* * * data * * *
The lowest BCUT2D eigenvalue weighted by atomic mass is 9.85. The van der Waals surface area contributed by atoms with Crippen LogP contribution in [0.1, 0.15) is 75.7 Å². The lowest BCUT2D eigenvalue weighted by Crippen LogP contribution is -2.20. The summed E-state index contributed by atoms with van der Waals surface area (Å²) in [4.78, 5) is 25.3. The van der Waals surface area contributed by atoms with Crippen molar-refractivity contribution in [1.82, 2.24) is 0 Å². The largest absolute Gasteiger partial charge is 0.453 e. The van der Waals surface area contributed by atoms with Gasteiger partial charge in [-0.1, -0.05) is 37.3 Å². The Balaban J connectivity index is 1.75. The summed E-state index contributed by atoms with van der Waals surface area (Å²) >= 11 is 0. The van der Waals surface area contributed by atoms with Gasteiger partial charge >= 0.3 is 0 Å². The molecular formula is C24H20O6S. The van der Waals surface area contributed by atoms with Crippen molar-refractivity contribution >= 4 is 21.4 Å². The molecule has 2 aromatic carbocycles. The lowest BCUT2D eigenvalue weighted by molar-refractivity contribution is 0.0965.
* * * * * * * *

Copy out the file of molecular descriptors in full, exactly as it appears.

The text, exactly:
The lowest BCUT2D eigenvalue weighted by atomic mass is 9.85. The van der Waals surface area contributed by atoms with Crippen LogP contribution in [0.1, 0.15) is 75.7 Å². The lowest BCUT2D eigenvalue weighted by Crippen LogP contribution is -2.20. The summed E-state index contributed by atoms with van der Waals surface area (Å²) in [4.78, 5) is 25.3. The van der Waals surface area contributed by atoms with Crippen molar-refractivity contribution in [1.82, 2.24) is 0 Å². The largest absolute Gasteiger partial charge is 0.453 e. The van der Waals surface area contributed by atoms with Gasteiger partial charge in [-0.1, -0.05) is 37.3 Å². The Balaban J connectivity index is 1.75. The summed E-state index contributed by atoms with van der Waals surface area (Å²) >= 11 is 0. The van der Waals surface area contributed by atoms with Gasteiger partial charge >= 0.3 is 0 Å². The molecular formula is C24H20O6S. The van der Waals surface area contributed by atoms with Crippen molar-refractivity contribution >= 4 is 21.4 Å². The molecule has 2 aromatic carbocycles. The lowest BCUT2D eigenvalue weighted by molar-refractivity contribution is 0.0965.